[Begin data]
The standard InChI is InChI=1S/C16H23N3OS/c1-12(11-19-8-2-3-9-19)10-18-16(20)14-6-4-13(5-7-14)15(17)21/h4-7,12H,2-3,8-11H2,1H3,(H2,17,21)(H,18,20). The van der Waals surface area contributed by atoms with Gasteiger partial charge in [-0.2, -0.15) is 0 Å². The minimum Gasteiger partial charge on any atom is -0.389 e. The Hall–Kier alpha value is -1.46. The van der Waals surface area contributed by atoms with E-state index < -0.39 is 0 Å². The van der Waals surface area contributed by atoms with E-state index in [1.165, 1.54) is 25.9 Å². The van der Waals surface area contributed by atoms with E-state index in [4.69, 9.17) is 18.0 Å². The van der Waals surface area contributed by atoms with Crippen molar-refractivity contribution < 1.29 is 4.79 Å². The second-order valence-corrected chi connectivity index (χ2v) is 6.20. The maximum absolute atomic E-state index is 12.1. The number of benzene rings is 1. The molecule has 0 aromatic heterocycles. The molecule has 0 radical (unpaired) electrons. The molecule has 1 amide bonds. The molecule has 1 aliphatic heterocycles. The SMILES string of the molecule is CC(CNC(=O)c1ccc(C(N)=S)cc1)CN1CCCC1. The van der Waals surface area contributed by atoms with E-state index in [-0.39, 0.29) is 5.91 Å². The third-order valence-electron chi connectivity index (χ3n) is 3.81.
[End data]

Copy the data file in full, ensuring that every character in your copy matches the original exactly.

The standard InChI is InChI=1S/C16H23N3OS/c1-12(11-19-8-2-3-9-19)10-18-16(20)14-6-4-13(5-7-14)15(17)21/h4-7,12H,2-3,8-11H2,1H3,(H2,17,21)(H,18,20). The van der Waals surface area contributed by atoms with Gasteiger partial charge in [-0.2, -0.15) is 0 Å². The minimum Gasteiger partial charge on any atom is -0.389 e. The Hall–Kier alpha value is -1.46. The van der Waals surface area contributed by atoms with E-state index < -0.39 is 0 Å². The van der Waals surface area contributed by atoms with E-state index in [1.165, 1.54) is 25.9 Å². The van der Waals surface area contributed by atoms with E-state index in [4.69, 9.17) is 18.0 Å². The van der Waals surface area contributed by atoms with Crippen molar-refractivity contribution < 1.29 is 4.79 Å². The second-order valence-corrected chi connectivity index (χ2v) is 6.20. The maximum absolute atomic E-state index is 12.1. The number of benzene rings is 1. The molecule has 0 aromatic heterocycles. The molecule has 0 radical (unpaired) electrons. The molecule has 1 amide bonds. The molecule has 1 aliphatic heterocycles. The SMILES string of the molecule is CC(CNC(=O)c1ccc(C(N)=S)cc1)CN1CCCC1. The van der Waals surface area contributed by atoms with E-state index in [-0.39, 0.29) is 5.91 Å². The third-order valence-electron chi connectivity index (χ3n) is 3.81.